Adagio Acres’ fields haven’t been used to grow wheat, rye, barley or any related grain species for at least 10 years, and by cleaning and milling oats on a small scale, she’s able to produce a product that is virtually gluten-free.

“We test our oats for gluten contamination after harvest and again after milling.”

The Health Canada guidelines for gluten-free oat products is under 20 parts per million and Adagio Acres’ milled oats are under 10 p.p.m.

Currently, half the oats the Nikkels mill annually are grown on their farm with the other half coming from organic farmers across Manitoba. Their rolled and steel-cut oats have been sold in Manitoba health food and grocery stores under the Naked Oats brand since 2013.

They also sell an oat-rice mix and another mix that contains blueberries.

The retail packages hold 900 grams but the Nikkels typically sell nine kilogram bags of oats to Winnipeg restaurants for use in granola and oatmeal.

Amy said, with restaurant closures due to pandemic restrictions, this market segment has been reduced. “We’ve seen an increase in retail sales but we lost our big customers.”

This month, the Nikkels are taking a new venture to market — bagged grains and pulses sold under the Manitoba Rotations label.

Amy said the first two products being launched are pinto beans grown by Brian Unrau on his organic farm near MacGregor, Man., and black “beluga” lentils grown by Grant Rigby of Rigby Orchard Farm in Manitoba’s Turtle Mountain area.

Eli Nikkel holds bags of the first two Manitoba Rotations pulses that the farm is introducing to Manitoba retailers this summer. | Supplied photo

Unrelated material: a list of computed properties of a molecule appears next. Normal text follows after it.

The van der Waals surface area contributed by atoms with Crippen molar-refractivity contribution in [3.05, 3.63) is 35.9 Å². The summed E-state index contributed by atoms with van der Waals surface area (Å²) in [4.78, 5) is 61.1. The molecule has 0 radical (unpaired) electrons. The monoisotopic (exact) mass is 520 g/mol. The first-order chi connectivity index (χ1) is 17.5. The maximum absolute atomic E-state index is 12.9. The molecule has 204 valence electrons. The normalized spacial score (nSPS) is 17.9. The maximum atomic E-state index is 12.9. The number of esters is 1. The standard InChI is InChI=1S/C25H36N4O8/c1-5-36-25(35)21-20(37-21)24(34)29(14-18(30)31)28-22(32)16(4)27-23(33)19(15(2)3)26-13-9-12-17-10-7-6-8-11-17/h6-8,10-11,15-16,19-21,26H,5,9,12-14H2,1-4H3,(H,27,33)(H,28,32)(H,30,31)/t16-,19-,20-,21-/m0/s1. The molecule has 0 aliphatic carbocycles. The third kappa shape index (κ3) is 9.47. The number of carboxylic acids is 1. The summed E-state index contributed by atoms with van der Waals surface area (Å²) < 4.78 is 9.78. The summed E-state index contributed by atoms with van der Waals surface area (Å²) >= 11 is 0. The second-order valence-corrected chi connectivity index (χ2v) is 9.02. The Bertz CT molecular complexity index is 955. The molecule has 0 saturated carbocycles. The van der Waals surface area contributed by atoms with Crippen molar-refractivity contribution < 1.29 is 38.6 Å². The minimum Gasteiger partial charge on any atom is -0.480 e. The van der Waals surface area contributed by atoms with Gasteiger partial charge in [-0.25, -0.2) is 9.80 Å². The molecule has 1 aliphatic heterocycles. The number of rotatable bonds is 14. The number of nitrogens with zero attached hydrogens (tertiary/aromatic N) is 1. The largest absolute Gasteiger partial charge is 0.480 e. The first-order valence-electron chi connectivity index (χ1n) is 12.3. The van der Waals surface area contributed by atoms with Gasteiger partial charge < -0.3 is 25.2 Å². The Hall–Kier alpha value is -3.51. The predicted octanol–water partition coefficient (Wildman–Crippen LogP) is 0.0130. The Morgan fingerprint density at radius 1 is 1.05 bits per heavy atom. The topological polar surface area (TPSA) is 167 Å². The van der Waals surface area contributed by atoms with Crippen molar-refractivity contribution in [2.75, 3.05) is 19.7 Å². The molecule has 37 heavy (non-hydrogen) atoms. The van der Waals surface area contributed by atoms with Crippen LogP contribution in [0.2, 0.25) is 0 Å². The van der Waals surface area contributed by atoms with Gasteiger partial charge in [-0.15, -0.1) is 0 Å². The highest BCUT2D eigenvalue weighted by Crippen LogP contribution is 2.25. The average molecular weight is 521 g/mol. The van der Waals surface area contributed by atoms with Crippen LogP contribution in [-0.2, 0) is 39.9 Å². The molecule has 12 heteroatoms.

These products will be followed by others as the year goes on, but all grains and pulses will be from Manitoba organic farms. A QR code on the back of each package will provide recipes and cooking instructions.

Amy said the idea for Manitoba Rotations arose from the winter grain community-shared agriculture (CSA) initiative that she and Donald ran for the past three years. Inspired to form a community of Manitoba organic farmers who needed a way to sell small quantities of grains and pulses, she began contacting farmers and offering to clean and help market their crops.

“We want to support small-scale farmers,” she said. “Farmers usually need a full semi-truck load (about 40,000 pounds) before a grain buyer will even bother looking at it, so if a farmer harvests a smaller quantity there’s often nowhere for it to go.”

She added that these small amounts of grains and pulses would normally be used for animal feed. To try to reduce on-farm food waste, the Nikkels began taking between 15 and 20 different types of crops for cleaning, then marketed them through the winter grain CSA. Customers brought their reusable pails and jars to pick up a small quantity of each product. The 2020 grain bundle included black beans and soybeans, desi chickpeas, french and black lentils, yellow peas, quinoa, oats, wild rice, clover seed, corn grits, flax, lamb’s-quarter, emmer and spelt flour, and sunflower and camelina oils.